Posted on 27 February 2013
WWF today handed over a global petition calling for a ban on the trading of ivory in Thailand to Prime Minister Yingluck Shinawatra, a move that aims to spur legal reforms in the country that will help prevent the slaughter of up to 30,000 wild African elephants a year.
– WWF today handed over a global petition calling for a ban on the trading of ivory in Thailand to Prime Minister Yingluck Shinawatra, a move that aims to spur legal reforms in the country that will help prevent the slaughter of up to 30,000 wild African elephants a year.
“We already have the existing laws to protect wildlife, and elephants are culturally important to Thailand,” Prime Minister Shinawatra said at a special handover event on Wednesday. “We will take the issues raised by WWF into consideration.”
The Thai government on Wednesday also said that Prime Minister Shinawatra will preside over the opening day of the Convention on International Trade in Endangered Species of Wild Fauna and Flora (CITES) taking place in Bangkok this week.
As the host of this critical wildlife trade negotiation, WWF calls on Prime Minister Shinawatra to take bold action to shut down Thailand’s ivory markets. Thailand is the world’s largest unregulated ivory market.
The petition - which had over 500,000 signatures from over 200 countries and territories on 27 February - is part of a WWF and TRAFFIC campaign calling for an announcement by the Thai Prime Minister to ban all ivory sales in Thailand.
“If host-nation Thailand fails to take bold action - and that means nothing less than a ban on all ivory trade - then Thailand's wild elephants could be next,” said Janpai Ongsiriwittaya, Illegal Wildlife Trade campaign leader in WWF-Thailand.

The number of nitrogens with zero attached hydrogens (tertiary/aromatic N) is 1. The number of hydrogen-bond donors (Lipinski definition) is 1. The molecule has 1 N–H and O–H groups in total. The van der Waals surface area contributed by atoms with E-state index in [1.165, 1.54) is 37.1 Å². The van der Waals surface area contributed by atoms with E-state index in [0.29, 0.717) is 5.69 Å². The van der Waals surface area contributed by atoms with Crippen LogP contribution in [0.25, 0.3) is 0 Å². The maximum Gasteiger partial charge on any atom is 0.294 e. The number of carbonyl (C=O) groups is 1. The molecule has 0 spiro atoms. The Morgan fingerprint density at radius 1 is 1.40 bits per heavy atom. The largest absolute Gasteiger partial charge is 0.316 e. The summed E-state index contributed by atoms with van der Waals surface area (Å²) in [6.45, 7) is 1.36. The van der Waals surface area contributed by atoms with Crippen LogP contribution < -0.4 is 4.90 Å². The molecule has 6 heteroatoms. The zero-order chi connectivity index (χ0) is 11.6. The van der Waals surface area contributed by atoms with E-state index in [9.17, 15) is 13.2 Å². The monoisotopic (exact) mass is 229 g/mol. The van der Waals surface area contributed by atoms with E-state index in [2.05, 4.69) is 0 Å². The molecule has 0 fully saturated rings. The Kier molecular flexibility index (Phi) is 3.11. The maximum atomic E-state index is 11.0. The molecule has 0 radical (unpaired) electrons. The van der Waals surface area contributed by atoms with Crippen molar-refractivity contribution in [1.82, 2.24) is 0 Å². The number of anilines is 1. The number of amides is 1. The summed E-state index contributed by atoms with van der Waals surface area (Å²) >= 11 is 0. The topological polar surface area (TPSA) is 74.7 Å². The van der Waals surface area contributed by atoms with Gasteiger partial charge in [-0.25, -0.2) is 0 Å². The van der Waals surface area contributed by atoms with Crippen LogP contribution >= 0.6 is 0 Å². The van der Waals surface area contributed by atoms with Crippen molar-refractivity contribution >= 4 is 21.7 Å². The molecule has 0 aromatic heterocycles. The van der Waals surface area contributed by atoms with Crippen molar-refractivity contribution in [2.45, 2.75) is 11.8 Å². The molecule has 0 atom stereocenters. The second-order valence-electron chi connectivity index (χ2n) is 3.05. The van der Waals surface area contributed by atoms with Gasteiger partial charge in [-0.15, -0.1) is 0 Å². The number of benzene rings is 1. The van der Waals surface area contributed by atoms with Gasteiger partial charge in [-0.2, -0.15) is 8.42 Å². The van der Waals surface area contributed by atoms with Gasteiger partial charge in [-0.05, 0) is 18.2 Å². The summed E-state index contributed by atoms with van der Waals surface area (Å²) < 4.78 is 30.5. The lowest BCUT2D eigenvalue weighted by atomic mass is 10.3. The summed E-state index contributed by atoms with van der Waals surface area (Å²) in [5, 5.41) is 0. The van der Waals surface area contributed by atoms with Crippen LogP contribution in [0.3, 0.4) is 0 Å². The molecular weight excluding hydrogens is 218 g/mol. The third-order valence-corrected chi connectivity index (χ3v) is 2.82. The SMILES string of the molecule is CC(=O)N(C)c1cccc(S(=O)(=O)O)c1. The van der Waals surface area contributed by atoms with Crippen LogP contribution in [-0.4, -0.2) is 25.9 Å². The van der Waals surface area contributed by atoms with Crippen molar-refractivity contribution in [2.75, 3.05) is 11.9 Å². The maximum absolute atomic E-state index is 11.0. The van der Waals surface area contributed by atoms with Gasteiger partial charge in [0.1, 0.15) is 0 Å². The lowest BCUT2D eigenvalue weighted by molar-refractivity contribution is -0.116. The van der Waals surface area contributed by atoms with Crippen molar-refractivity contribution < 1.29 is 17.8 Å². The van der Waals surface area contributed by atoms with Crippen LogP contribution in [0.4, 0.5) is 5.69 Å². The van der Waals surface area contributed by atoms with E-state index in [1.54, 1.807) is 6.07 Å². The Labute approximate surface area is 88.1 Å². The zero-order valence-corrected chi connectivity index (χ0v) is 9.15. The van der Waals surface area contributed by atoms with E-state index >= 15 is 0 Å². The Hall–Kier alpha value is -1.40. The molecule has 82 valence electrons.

“Perhaps as few as only 2,500 wild elephants are left in Thailand. That's as many elephants as were wiped out each month in Africa in 2012 to fuel demand for ivory trinkets,” added Ongsiriwittaya.
The sale of ivory from wild elephants is currently illegal for CITES-host Thailand, but the sale of ivory from Thai domestic elephants is legal. Determining whether ivory products are derived from wild elephants or domestic animals is extremely difficult, and enforcement agencies are currently unable to detect illegal ivory entering the Thai trade.
Crucially, the nation’s status as an international transportation and shipping hub ensures that a steady stream of black market purchasers enter the country to buy ivory products. It also facilitates smuggling of raw ivory into Thailand, since illegal shipments are easily hidden in the many thousands of containers entering Thai ports everyday.
“While the Thai government has tried several times to reform the law in recent years, nothing has changed. The reality is that the existing legal framework does not prevent Thailand from being the laundering hub for illegal ivory,” said Ongsiriwittaya.
Hollywood actor and activist Leonardo DiCaprio has also appealed to Thai Prime Minister Yingluck Shinawatra to ban ivory trade ahead of CITES.
"Illegal wildlife trade is the most urgent threat facing species like tigers, rhinos and elephants. These animals are being killed every day to feed an escalating demand for their body parts," DiCaprio said.
WWF and TRAFFIC recently called on governments CITES to consider formal trade restrictions against some of the worst offenders in the illegal ivory trade, including Thailand, Nigeria and the Democratic Republic of the Congo.
For more information contact:
Janpai Ongsiriwittaya, Manager of Illegal Wildlife Trade campaign, WWF-Thailand
+66 89 811 9024, email@example.com
Uaphan Chamnan-ua, Communications Manager, WWF-Thailand
+66 81 928 2426, firstname.lastname@example.org
Ian Morrison, WWF-US, +1 202-372-6373, email@example.com
Follow updates from the CITES meeting at Twitter @WWF_media